Politics & Policy

On Health Care, Try Not to Be Too Sweeping

Senate Majority Leader Mitch McConnell (Reuters photo: Aaron P. Bernstein)
Instead of trying to force through a thoroughly new health-care system, focus on passable reforms.

As the dust settles around the wreckage of the latest Senate Republican effort to “repeal” and replace the Affordable Care Act, learning from political failures should take priority over placing blame. Deep structural issues have caused Republicans to continue to struggle on health care, and addressing those issues will be a way to make a health-care-reform effort that will be more popular and deliver on key policy goals. Here are five lessons that might be learned:

Make the health-care debate about the future — not the past: The goal of the GOP on health care should not be turning the clock back to 2009, but improving medical care for 2017. Redressing some of the failures of the ACA will be part of that process of improvement, but eliminating the ACA alone will not be enough from a policy perspective (and, for the moment, that elimination seems fairly dead as a policy option).

Focus on expanding health-care options: We live in a time of great socioeconomic anxiety (which is one of the reasons why Donald Trump was elected president), and because of this anxiety, voters have an increased wariness of any measure that would appear to cut health-care spending. Pushing through spending cuts on health care not only unifies the Democratic caucus, it also splits the Republican one. For a number of reasons, Republicans are at their weakest when they try to govern as the party of austerity, but they are in a far stronger position as the party of the market. There are plenty of steps that Republicans could take to make the medical marketplace more flexible and fluid: diversify medical licensing, increase access to medications, eliminate cartel-like behavior in the medical industry, allow a broader range of insurance products to be sold, and so forth. A proposal that retains many of the ACA’s medical subsidies while also expanding and diversifying the health-care marketplace could prove popular while also advancing the principles of the market.

Go bipartisan: On health care, 60 votes might be easier to get than 50. Trying to push through health-care reform on a party-line vote limits Republicans to reconciliation, which means that their efforts at health-care reform will mostly have to be confined to finance, which is precisely the most politically toxic area for the GOP. The Democratic party might have partisan incentives to frustrate any prospect of legislative accomplishment for Republicans, but Democratic centrists might have a hard time resisting middle-of-the-road, market-oriented proposals to expand the range of health-care options. For example, proposals to increase funding for medical residencies, expand the range of over-the-counter medications and devices, and eliminate certificate-of-need laws could get strong bipartisan buy-in.

Remember that entitlement reform is distinct from health-care reform: Even under the best of circumstances, entitlement reform is a tightrope walk, but party-line entitlement reform is walking the tightrope while juggling chainsaws. Democrats took that walk in 2010 with the passage of the Affordable Care Act, and the party has some bloody stumps to show for it. Republicans are quite reasonable to want to avoid similar self-inflicted mayhem. Because entitlement reform can be so dangerous, Republicans might have to make a choice between trying to include entitlement reform as part of the health-care bill and passing a health-care bill at all. Medicaid could certainly stand reforming, but that reform will need some sign-off from congressional Democrats.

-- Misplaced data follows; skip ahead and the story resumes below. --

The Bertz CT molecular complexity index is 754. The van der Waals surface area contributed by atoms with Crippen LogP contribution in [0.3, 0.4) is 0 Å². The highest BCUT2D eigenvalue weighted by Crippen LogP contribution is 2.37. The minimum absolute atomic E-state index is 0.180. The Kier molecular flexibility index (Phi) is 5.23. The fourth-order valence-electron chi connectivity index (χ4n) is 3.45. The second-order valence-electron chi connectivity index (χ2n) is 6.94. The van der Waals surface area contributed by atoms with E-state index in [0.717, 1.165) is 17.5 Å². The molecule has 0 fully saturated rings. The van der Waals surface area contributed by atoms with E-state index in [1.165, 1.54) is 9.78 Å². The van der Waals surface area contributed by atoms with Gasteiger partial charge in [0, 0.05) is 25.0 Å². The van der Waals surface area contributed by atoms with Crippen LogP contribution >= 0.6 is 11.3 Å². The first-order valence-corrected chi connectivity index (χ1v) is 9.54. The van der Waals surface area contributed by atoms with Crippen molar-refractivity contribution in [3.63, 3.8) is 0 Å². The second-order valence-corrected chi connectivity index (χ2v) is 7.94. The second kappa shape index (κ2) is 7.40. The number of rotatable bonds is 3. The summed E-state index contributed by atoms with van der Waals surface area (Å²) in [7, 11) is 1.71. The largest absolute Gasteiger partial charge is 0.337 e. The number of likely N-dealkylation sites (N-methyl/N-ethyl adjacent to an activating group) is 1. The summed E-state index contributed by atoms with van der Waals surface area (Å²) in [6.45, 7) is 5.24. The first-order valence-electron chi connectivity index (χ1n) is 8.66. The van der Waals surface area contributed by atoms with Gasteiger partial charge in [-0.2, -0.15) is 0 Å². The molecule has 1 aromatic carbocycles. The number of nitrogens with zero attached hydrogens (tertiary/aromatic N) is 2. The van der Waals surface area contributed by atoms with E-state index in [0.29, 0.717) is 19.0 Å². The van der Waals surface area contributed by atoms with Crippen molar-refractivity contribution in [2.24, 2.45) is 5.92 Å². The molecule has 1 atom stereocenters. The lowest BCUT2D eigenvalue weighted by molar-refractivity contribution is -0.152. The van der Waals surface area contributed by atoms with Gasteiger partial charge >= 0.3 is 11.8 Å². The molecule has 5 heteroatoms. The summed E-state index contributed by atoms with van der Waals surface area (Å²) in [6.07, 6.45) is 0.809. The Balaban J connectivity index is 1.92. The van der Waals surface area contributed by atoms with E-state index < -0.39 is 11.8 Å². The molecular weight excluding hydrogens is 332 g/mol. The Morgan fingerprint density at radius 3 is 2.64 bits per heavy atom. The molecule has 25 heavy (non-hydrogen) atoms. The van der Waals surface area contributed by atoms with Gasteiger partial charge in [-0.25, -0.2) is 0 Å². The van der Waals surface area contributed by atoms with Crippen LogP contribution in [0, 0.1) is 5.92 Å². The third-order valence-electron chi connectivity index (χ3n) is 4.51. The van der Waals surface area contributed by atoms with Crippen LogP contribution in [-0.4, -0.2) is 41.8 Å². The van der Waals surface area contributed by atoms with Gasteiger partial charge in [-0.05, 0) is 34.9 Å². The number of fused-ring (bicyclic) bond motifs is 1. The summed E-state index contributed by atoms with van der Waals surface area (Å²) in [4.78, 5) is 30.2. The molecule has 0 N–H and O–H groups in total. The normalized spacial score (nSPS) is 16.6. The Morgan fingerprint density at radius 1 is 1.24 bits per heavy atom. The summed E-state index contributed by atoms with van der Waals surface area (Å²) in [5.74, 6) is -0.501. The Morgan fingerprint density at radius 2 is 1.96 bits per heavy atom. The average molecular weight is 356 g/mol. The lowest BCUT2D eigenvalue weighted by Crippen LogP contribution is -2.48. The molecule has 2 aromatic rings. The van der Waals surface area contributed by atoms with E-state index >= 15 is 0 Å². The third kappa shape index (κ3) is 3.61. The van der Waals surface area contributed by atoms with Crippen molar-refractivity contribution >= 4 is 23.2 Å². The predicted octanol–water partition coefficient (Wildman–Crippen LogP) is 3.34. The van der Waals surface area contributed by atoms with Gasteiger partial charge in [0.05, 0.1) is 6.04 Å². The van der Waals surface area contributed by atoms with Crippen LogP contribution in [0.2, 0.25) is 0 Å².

Expand the legislative map: There are many paths ahead for Republicans. They could try a return to repeal-and-delay. This strategy might face a tough legislative road, however; it seems unlikely that the GOP has 50 votes for repeal-and-delay. This strategy also only postpones an argument about what reforms will be necessary in the aftermath of the ACA, and if Republicans can’t put health-care reform in place before the period of delay, they will be held responsible by the public for all the ills that happen after the delay period. They might also try, as Ross Douthat has suggested, going small-bore on health care by making minor but popular modifications to the ACA. More targeted measures might slowly advance the ball in the right direction (a far better option than giving the other team an easy interception). Perhaps they could consider the proposal by Lindsey Graham and Bill Cassidy to distribute federal funds to the states and let them design their own health-care systems: Some might be more statist, while others might embrace free-market principles. And Wyden-Bennett, an old proposal from the pre-ACA era with a strong bipartisan credentials, might remain an option, too.

More targeted measures might slowly advance the ball in the right direction (a far better option than giving the other team an easy interception).

The debate over health-care reform has now dominated the first quarter of the 115th Congress. Much of this debate has been about how to stand the political pain of passing an unpopular bill on a party-line vote. With some imagination and legislative diligence, though, Republicans could find themselves in the much better position of trying to share the credit for making measurable improvements to the health-care system.



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— Fred Bauer is a writer from New England. He blogs at A Certain Enthusiasm.


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